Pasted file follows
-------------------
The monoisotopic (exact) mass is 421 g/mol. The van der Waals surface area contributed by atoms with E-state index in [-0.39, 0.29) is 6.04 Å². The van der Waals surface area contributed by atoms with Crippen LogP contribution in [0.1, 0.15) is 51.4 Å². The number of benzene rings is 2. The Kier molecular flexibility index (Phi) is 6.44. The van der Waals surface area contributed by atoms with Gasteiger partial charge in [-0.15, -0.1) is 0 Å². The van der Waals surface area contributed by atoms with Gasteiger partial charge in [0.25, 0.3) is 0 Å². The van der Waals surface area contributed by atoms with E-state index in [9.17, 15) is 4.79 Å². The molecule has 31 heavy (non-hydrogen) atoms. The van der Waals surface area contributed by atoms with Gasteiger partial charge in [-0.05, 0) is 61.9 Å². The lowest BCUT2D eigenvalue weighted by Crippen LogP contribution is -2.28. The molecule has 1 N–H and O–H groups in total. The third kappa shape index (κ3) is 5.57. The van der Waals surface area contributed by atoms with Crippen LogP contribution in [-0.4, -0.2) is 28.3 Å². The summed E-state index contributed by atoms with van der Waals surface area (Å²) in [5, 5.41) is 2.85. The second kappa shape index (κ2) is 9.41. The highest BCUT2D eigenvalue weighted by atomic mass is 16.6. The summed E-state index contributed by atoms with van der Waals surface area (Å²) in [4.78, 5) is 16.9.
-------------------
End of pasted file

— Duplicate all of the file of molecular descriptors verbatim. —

The monoisotopic (exact) mass is 421 g/mol. The van der Waals surface area contributed by atoms with E-state index in [-0.39, 0.29) is 6.04 Å². The van der Waals surface area contributed by atoms with Crippen LogP contribution in [0.1, 0.15) is 51.4 Å². The number of benzene rings is 2. The Kier molecular flexibility index (Phi) is 6.44. The van der Waals surface area contributed by atoms with Gasteiger partial charge in [-0.15, -0.1) is 0 Å². The van der Waals surface area contributed by atoms with Gasteiger partial charge in [0.25, 0.3) is 0 Å². The van der Waals surface area contributed by atoms with E-state index in [9.17, 15) is 4.79 Å². The molecule has 31 heavy (non-hydrogen) atoms. The van der Waals surface area contributed by atoms with Gasteiger partial charge in [-0.05, 0) is 61.9 Å². The lowest BCUT2D eigenvalue weighted by Crippen LogP contribution is -2.28. The molecule has 1 N–H and O–H groups in total. The third kappa shape index (κ3) is 5.57. The van der Waals surface area contributed by atoms with Crippen LogP contribution in [-0.4, -0.2) is 28.3 Å². The summed E-state index contributed by atoms with van der Waals surface area (Å²) in [5, 5.41) is 2.85. The second kappa shape index (κ2) is 9.41. The highest BCUT2D eigenvalue weighted by atomic mass is 16.6. The summed E-state index contributed by atoms with van der Waals surface area (Å²) in [4.78, 5) is 16.9.